Pitting copper replumbs are becoming more and more common in our coverage area. Copper is a conductive material, and it reacts with the mineral and adverse alkalinity in our water. As the following picture illustrates, pits form on the inside of the copper wall as the copper is slowly reduced in thickness and strength. Galvanic corrosion – the corrosive process that occurs when copper comes in contact with a dissimilar metal – will rapidly increase such pitting thus decreasing the life of copper.
The majority of corrosion in copper piping develops on the inner walls. The presence of oxidizing acids – heavy-metal salts, sulfur, and ammonia – and a number of sulfur and ammonia compounds can cause corrosion to set in. Water that comes from a well is much more likely to contain these materials and corrode copper lines—but it can take place in the civic potable water system just the same. Corrosion eventually thins the copper enough to create pinhole leaks.
Types K, M, & L
Copper is available in 3 measures of wall thickness: Type M Type L, and Type K. Type L copper is the ideal pipes for supplying water within a home. Most copper installations to date are type M copper and subject to deterioration at a quicker pace. Type L copper has thicker walls than type M copper, has a higher rating in terms of pressure than type M. Some local plumbing codes only allow the use of type L and don’t allow type M copper to be installed in homes anymore.
Type K copper piping is available in both soft and rigid configurations and is used in applications that require high tolerance to pressure. These pipes are ideally suited for large-scale water supplies, compressed air pipes, fire protection systems, heating and cooling system use and industrial conduits.
We have serviced copper water piping systems in place and still functioning well after 60+ years of service. We also see homes in our area with 20 year old copper systems that are pitted and failing from thinned walls, dezincification, or obvious high zinc content in the copper during the manufacturing process.
HOW MUCH DOES IT COST TO REPLACE COPPER PIPES?
The cost to replace copper pipes varies from property to property. To determine the cost of copper pipe replacement, several factors are considered. First, we look at the type of home: single family, multi-family, condo, etc. Is the building single level, multi-story, or split-level? Is there a crawlspace? Is there a basement? Is the basement finished or unfinished? Square footage? Last, we look at the number of fixtures to be replaced and the type of pipe used as replacement. As you can see, the cost to replace copper pipe is not a one price fits all kind of thing. However, getting an estimate is simple with our online repipe cost calculator.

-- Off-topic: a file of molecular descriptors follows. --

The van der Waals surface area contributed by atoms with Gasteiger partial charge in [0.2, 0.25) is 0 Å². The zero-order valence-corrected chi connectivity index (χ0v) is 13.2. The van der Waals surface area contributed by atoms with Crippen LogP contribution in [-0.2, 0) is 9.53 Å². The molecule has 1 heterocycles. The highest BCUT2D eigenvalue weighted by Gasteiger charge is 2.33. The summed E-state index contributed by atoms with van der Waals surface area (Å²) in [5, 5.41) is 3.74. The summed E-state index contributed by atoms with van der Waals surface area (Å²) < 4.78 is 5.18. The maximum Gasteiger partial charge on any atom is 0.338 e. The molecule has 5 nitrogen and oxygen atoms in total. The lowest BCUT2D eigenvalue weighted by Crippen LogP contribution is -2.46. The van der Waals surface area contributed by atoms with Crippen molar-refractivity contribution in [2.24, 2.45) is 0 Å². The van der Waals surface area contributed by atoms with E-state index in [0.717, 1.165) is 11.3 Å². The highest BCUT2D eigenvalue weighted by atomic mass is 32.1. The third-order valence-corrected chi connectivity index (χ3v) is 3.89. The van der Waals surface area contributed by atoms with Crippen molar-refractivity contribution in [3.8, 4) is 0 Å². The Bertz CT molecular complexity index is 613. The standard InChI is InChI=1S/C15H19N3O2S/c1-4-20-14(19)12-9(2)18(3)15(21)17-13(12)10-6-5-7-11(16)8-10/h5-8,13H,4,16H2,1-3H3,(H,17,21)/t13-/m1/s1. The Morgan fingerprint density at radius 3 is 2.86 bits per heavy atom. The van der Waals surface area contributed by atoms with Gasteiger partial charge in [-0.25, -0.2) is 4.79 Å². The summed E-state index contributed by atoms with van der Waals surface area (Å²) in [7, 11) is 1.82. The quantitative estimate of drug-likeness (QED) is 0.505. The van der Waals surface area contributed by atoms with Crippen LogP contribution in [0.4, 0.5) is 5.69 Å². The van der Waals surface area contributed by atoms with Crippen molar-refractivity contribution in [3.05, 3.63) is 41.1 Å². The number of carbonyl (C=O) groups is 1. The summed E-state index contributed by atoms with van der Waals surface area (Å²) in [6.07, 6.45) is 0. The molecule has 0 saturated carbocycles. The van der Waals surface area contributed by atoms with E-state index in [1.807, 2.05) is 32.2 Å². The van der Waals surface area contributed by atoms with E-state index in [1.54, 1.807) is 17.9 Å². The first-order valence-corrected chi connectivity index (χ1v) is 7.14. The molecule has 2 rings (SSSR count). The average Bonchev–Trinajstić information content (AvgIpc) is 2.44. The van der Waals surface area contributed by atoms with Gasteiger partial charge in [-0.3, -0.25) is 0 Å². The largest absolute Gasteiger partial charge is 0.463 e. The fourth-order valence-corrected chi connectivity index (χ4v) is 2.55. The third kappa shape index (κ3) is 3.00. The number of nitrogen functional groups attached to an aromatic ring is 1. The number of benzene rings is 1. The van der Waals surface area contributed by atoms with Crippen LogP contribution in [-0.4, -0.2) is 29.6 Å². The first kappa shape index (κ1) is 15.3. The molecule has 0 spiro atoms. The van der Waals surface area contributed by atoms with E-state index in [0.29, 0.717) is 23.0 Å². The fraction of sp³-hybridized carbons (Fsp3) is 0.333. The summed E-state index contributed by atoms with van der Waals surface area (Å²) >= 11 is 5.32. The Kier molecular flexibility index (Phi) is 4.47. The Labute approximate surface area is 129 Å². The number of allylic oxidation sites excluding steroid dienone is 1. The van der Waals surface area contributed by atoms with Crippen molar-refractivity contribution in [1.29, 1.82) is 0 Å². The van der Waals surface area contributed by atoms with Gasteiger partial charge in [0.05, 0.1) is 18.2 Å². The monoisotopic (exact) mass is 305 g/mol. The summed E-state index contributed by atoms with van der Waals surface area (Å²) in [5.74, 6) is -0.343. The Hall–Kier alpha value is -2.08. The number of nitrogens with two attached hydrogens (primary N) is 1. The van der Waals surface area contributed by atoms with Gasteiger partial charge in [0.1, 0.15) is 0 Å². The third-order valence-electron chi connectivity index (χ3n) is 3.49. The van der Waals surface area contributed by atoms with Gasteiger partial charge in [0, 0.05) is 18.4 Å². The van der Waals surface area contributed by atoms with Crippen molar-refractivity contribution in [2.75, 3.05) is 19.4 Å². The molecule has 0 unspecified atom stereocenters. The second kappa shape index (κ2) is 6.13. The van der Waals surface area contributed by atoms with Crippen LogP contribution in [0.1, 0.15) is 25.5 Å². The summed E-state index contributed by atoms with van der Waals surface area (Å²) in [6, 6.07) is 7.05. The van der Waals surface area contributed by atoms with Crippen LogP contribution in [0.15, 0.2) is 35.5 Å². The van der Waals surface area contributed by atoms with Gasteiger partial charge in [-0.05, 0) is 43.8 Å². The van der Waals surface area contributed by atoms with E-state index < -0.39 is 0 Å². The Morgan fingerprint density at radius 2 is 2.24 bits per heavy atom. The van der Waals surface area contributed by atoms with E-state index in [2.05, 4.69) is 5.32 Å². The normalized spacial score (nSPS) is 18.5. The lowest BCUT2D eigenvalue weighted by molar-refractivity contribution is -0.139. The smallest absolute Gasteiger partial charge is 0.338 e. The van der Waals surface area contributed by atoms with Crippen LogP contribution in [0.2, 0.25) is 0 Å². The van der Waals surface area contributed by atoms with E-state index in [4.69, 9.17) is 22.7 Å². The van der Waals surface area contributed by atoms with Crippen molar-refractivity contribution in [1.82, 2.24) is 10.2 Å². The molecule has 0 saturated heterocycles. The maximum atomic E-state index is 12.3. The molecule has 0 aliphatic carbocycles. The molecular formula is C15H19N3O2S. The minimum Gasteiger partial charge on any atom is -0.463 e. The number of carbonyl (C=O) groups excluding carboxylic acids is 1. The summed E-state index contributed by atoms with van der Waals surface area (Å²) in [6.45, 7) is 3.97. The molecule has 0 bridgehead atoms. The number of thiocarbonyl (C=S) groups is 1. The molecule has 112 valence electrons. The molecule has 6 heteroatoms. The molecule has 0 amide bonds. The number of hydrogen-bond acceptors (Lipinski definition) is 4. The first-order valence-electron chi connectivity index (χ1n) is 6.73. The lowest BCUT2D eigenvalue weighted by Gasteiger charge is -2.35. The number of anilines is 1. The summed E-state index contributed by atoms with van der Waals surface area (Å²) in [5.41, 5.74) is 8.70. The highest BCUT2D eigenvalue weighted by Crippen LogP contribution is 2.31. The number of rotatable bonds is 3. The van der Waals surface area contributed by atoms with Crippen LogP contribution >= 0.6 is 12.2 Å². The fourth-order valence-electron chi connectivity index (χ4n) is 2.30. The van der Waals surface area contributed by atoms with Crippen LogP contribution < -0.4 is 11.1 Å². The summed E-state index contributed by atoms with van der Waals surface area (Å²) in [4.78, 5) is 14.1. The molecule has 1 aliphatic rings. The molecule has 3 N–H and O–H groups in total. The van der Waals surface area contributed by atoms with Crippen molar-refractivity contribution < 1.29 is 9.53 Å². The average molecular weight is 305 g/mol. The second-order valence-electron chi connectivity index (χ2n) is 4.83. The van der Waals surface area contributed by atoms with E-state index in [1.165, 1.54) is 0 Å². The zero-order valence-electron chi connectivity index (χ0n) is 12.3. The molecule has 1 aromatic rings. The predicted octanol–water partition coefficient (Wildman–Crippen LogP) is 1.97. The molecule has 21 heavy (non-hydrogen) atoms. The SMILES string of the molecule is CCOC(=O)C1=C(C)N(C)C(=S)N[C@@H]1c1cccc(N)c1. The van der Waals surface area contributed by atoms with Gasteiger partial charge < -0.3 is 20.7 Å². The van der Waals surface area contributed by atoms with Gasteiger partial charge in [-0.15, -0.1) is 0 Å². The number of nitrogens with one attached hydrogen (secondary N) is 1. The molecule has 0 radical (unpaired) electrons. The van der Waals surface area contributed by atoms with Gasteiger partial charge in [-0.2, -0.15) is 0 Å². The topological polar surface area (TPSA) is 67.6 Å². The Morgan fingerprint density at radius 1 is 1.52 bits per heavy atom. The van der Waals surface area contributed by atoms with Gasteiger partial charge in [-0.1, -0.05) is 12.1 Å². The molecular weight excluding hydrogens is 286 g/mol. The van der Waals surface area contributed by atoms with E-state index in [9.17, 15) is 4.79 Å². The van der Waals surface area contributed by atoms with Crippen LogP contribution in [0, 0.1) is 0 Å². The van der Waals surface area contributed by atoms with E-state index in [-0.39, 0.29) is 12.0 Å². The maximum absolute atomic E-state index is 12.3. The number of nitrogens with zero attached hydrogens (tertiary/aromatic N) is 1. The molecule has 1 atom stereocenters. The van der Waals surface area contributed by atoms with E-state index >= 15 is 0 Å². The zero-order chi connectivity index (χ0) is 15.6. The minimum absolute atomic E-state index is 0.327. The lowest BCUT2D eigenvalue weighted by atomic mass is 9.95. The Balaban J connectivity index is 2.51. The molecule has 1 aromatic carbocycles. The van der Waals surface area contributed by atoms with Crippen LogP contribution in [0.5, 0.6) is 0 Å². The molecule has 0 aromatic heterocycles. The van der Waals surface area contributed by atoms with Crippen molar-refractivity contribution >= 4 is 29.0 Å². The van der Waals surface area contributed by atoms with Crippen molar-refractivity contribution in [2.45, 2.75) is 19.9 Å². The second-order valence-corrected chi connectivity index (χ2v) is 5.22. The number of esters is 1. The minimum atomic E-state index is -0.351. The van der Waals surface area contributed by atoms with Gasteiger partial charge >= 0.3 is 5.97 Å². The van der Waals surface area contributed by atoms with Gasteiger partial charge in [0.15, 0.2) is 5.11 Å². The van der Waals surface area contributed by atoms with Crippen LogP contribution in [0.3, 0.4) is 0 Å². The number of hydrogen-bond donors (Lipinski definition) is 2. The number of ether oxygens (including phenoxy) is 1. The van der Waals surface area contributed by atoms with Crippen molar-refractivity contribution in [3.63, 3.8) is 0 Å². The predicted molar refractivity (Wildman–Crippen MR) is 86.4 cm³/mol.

ONLINE COST CALCULATOR TO REPLACE COPPER PLUMBING
Our online cost calculator will ask you a series of questions (similar to those above), and then provide you with an instant cost quote to replace your Copper plumbing system. No need to make an appointment or wait for someone to visit your home. We include all costs in our calculation to provide you with a turnkey Copper replacement. Using our online quote system is easy and takes just a few minutes.
WHY CHOOSE REPLUMB SPECIALTIES INC. TO REPLACE YOUR COPPER PLUMBING?
EXPERIENCE THAT COUNTS
COLORADO & Utah
The Team @ Replumb Specialties Inc. has replaced Polybutylene, Kitec, Copper, Galvanized, Entran, and other failing plumbing systems across the United States Since 1992. We are the original pipe replacement contractor for the Polybutylene Class Action Settlement. We’ve successfully replaced systems in 16,000+ homes and commercial buildings. We also developed and perfected the ‘containment’ process copied by most replumb contractors today.
We are licensed and insured, and pride ourselves on being punctual and professional. Our crews have been working together for 30+ years. Realtors and home inspectors regularly refer us, and account for about 70% of our business.